Before you bid at auction you must understand the process and satisfy yourself about all details relating to the property. If you are the highest bidder and your bid is accepted, you are obliged to purchase the property. If buying at auction you should have: Decided on a definitive upper limit that you are prepared to pay Conducted inspections Had legal documents checked by your solicitor/conveyancer Organized a bank cheque for the deposit Had finance pre-approved Conditions of sale by auction may differ between State and Territories. Your agent can explain the conditions applicable in your area.
Bidding At Auction
In some States prospective purchasers who wish to bid at an auction for residential and rural property must register by giving particulars to the selling agent before they are permitted to bid. Bidders are issued with a bidder’s number which is displayed when making a bid. The vendor or the auctioneer on the vendor’s behalf may make one bid which must be announced during the auction. This is called a vendor bid. If the property fails to reach the reserve price it is passed in. As a courtesy, the highest bidder is usually given the first opportunity after the auction to negotiate further with the vendor through the selling agent. If the highest bidder does not purchase at the reserve price the property will be placed back in the market for sale by private treaty.
Bidding On Behalf Of A Purchaser
If you want someone else to bid on your behalf, they must give the auctioneer a written authority from you, before the auction starts. The letter must include your name, address and details of proof of identity, such as your driver’s license or passport.
The practice of bidding by telephone is allowed subject to compliance with certain procedures. A written authority must be given to the auctioneer prior to auction, containing an acknowledgement that the person on whose behalf bids are made, has been given a copy of the conditions that are applicable in respect of the sale, and the bidder is satisfied the person has been given a copy of those conditions. A copy of the contract must be provided to all successful telephone bidders after the auctioneer has signed it on their behalf.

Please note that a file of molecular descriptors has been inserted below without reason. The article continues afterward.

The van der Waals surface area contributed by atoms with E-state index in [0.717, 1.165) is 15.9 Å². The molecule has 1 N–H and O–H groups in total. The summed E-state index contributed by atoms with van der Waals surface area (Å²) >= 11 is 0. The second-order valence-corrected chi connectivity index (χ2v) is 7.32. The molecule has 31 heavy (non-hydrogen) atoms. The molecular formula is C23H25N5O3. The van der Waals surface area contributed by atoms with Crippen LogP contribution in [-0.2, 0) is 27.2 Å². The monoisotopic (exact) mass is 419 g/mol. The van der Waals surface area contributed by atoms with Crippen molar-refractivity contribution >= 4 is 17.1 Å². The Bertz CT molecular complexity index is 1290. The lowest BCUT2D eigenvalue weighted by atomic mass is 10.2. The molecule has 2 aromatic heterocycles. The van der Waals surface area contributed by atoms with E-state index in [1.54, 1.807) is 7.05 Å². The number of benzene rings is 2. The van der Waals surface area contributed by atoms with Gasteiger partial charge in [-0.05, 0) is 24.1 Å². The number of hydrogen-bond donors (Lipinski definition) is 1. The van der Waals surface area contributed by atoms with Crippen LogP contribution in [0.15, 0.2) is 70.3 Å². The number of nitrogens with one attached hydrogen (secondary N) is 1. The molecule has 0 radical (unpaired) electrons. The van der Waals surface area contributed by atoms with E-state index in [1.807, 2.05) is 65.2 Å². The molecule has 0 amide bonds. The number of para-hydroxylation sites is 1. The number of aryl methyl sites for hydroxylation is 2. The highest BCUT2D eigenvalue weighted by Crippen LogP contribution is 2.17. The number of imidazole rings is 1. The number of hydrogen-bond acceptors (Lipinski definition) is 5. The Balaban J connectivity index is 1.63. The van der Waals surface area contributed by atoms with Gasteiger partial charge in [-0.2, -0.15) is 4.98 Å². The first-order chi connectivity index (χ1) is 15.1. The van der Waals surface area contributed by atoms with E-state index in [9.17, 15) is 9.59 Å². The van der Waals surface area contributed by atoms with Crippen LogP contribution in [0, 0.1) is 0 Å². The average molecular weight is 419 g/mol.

It is illegal to make ‘dummy’ bids at an auction. If you make ‘dummy’ bids for the seller, you may be prosecuted and incur a substantial fine.
Attend similar auctions in the week leading up to your auction, to better understand the system. Get a feel for the bidding process before you start. Establish a limit of how much you’re willing to spend for the property. Know what’s happening around you. Don’t hide, otherwise the auctioneer may miss your bid. Bid with confidence. This shows people that you’re serious about buying. The auctioneer will set the bidding increments, depending on the price bracket of the property. Bid in these increments if you can and don’t raise the price unnecessarily. When the bidding slows or stops at a figure acceptable to the vendor, the auctioneer may announce that the property is to be sold. The auctioneer will repeat the price several times before the hammer comes down and the property is sold.
Before the auction the seller will nominate a reserve price to their agent which is the lowest price they are willing to accept. The reserve price is not revealed to buyers.
If a property fails to reach the reserve price the property can be ‘passed in’ or withdrawn from auction. The agent will then negotiate with the highest bidder on behalf of the vendor. This may result in a sale.
Purchase At Auction
If you are the successful bidder, you must sign the sale contract and pay the deposit immediately (usually 10%). A cooling-off period does not apply if you buy at auction so it is imperative you arrange finance prior to the auction. Conditions of sale by auction may differ from state to state. Your agent can explain the sale by auction conditions in your area.